The National Institutes of Health's Western Regional Center of Excellence for Biodefense and Emerging Diseases Research is funding the research. Safety reflector technology from footwear getting new life in detecting bioterror threats, April 10, 2013, http://portal.acs.org/.
Personal Heat-Monitoring Sensor
The SafetySpot personal monitoring sensor uses multiple patent-pending technologies that estimate core body temperature from the carotid artery, just below the ear, and the temporal artery region, across the temple to just above the eyebrow. If the users estimated core temperature rises above 103°F for more than 45 seconds, the sensor will activate, warning of potential heat-related illness. The SafetySpot, which has ISO 9001 certification, incorporates a precision temperature sensor and data-acquisition system that is accurate to (+/-) 0.5F. Worn inside the helmet, it transfers heat efficiently from the surface of the skin to the device and to the internal sensor. Once activated, the alarm will transmit an audible beep and flash a red LED for 30 seconds until the user's estimated core temperature returns below the alarm threshold.
The unit is water resistant, is about the size of a quarter, and weighs less than an ounce. The battery has a life of one year from its first activation. The SafetySpot is not a medical device or designed for use in any medical or patient-monitoring application. It is intended only to act as an early warning for heat-related illness.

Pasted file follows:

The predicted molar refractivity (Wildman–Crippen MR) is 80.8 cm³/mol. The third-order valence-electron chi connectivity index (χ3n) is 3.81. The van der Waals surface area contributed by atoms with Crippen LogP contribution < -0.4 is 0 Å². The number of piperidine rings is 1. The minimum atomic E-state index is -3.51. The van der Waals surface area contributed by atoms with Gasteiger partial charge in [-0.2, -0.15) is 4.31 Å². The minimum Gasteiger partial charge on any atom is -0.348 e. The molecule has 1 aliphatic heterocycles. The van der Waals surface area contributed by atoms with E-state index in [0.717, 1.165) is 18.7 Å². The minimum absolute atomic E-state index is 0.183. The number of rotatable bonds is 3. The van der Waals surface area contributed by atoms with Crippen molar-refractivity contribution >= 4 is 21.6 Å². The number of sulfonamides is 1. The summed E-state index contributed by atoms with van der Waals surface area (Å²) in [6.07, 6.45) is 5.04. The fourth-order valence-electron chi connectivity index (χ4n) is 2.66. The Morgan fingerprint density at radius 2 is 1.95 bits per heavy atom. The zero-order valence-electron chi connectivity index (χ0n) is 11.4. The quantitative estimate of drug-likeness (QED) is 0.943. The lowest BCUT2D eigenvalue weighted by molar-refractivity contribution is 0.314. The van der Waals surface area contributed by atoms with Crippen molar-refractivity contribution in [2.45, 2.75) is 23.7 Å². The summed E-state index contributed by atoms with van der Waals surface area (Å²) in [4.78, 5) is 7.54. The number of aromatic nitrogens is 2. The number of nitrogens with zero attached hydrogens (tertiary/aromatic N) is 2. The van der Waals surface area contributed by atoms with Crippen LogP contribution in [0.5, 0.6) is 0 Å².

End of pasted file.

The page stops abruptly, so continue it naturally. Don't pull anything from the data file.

In recognition of the very high volume of heat-related health incidents associated with firefighters and first responders, part of the beta development and refinement of the device involved active personnel from the Clayton County (GA) Fire Department. The devices were used exclusively with the department's new recruits, especially in the burn building training facility. The feedback the department provided to the products developers at Duke University was very positive, according to Norm Fenton, managing partner of Sport and Industry Safety Devices. Prior to this calendar year, the device had been used exclusively by personnel within the U.S. Department of Defense and the U.S. Department of Energy. Additional information can be found at www.sportandindustrysafetydevices.com.
Inventor Morris Shahbazi thinks so. He developed an emergency chute that can open within 100 feet of drop, which he hopes will become standard equipment for high-rises throughout the world.
Shahbazi demonstrated his chute 13 times; all the jumps went perfectly. He placed his chute on the market after he acquired permission from skyscraper managers in Panama.
The inventor, who describes his chute as a 'high evacuation system,' began working on the SOS Parachute project following the World Trade Center attacks. In addition to having an SOS Parachute company office in Panama, he has one in America, Dubai, and Singapore and plans to open one in London.
The complete release is at http://www.catholic.org.
MARY JANE DITTMAR is senior associate editor of Fire Engineering and conference manager of FDIC. Before joining the magazine in January 1991, she served as editor of a trade magazine in the health/nutrition market and held various positions in the educational and medical advertising fields. She has a bachelor's degree in English/journalism and a master's degree in communication arts.